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I sail the BB and took an ASA 101 class in Bayville. I am not surprised you cannot get a rental without a keelboat certification. Renters are probably more concerned about you damaging a $80k boat while docking than their 23' boat. That 23' boat would probably survive while the scratch it does to that 32' Catalina cost a couple of thousand to fix.
While you are right that you are more protected on the BB than the ocean, there are more high wind days than light wind days. Usually you get light in the morning, building to strong in the afternoon and dying near sunset.
A lot of days it has been blowing 24/7.
I think your best bet is Harvey Cedars Marina on LBI. They rent small Hobies and I believe they have sunfish. They have a small protected cover and good access to larger shallow water. I haven't seen any other sailboat rental operations south of Bayville.
 

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...
Is there a customary way to handle this, perhaps rent a boat from an owner or something like that? I am considering calling up some Craigslist ads and asking them if they would rent out a boat before selling it. If there is a common way to approach such arrangements I would like to know.
No, no and well no.

Renting you a boat without an insurance rider or the equivalent for your use, or other carefully prepared legal protections, puts the boat owner at risk not only for damage you may cause to the boat or to other vessels, but potentially injuries to any guests (maybe even to you...I'd have to research that...).
 

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Discussion Starter #12
Renters are probably more concerned about you damaging a $80k boat while docking than their 23' boat. That 23' boat would probably survive while the scratch it does to that 32' Catalina cost a couple of thousand to fix.
Yet I can park a rented 26' U-Haul between a Porsche and a 740iL - go figure. Low demand for daysailer rental, I guess - otherwise I don't see how a 23' O'Day with an outboard would be harder to handle than a Waverunner that is easily rentable everywhere.

I think your best bet is Harvey Cedars Marina on LBI. They rent small Hobies and I believe they have sunfish. They have a small protected cover and good access to larger shallow water. I haven't seen any other sailboat rental operations south of Bayville.
That is AWESOME! I looked up their web site and they have Sunfishes, Hobie Wave and even right proper H16's with TWO sails. Not the daysailer that I was looking for, but hey - this will certainly work better than Craigslist. EXACTLY what I was looking for - thanks again!
 

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Learning the HARD way...
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Discussion Starter #14
No, no and well no.

Renting you a boat without an insurance rider or the equivalent for your use, or other carefully prepared legal protections, puts the boat owner at risk not only for damage you may cause to the boat or to other vessels, but potentially injuries to any guests (maybe even to you...I'd have to research that...).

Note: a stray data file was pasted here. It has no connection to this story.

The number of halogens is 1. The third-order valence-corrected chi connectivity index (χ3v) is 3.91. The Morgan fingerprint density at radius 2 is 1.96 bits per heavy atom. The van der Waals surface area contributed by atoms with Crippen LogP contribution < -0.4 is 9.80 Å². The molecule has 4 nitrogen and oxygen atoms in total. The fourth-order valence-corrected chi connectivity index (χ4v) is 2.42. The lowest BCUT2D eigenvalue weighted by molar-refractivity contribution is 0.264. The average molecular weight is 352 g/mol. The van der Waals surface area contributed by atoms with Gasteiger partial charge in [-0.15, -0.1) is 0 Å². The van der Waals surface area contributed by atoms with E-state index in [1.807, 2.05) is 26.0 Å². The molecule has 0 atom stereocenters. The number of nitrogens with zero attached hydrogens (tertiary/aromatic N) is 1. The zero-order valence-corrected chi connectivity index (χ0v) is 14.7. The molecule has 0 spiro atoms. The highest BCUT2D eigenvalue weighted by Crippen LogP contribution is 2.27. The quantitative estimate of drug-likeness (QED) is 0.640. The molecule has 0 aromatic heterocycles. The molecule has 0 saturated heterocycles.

Yeah, I was afraid of that. Certainly was planning on utilizing my umbrella liability policy for coverage (must check for exclusions of maritime accidents, acts of piracy, etc. :)), but of course none of that would work unless there is a standard arrangement and a standard agreement that is regularly used. There has to be a way - GM doesn't care if I bowl over a kindergarten in a leased Hummer - but if it is not a common practice I am not the one to front the legal fees to develop it :).
 

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Discussion Starter #15
Thanks, all great links. I did not see the first, and that one might actually work out as they seem to be amenable to renting something to lubbers. The latter two are 2+ day classes, and that schedule simply won't fit into the schedule of a family trip.
 

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One of None
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I book learned on my own.. over 10 years ago. had a Hunter 23.. went out first time and sailed ok in 25 mph winds... Did not know how to dock! But managed
 

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Discussion Starter #17
I book learned on my own.. over 10 years ago. had a Hunter 23.. went out first time and sailed ok in 25 mph winds... Did not know how to dock! But managed
Denise, you are an inspiring example! :) I am trying to repeat your experience, except the bit of owning the boat! Too bad nobody is willing to let me play with theirs :p
 

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Yet I can park a rented 26' U-Haul between a Porsche and a 740iL - go figure. Low demand for daysailer rental, I guess - otherwise I don't see how a 23' O'Day with an outboard would be harder to handle than a Waverunner that is easily rentable everywhere.
Because when you put the brakes on with the U-Haul it stops suddenly. And a wave runner weighs more per square foot of water surface and stops dead in the water when you de-power it.

When you shut the power down on the Oday 23, it will coast for about 5 boat lengths.
 

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Zombie thread arise and walk among the active.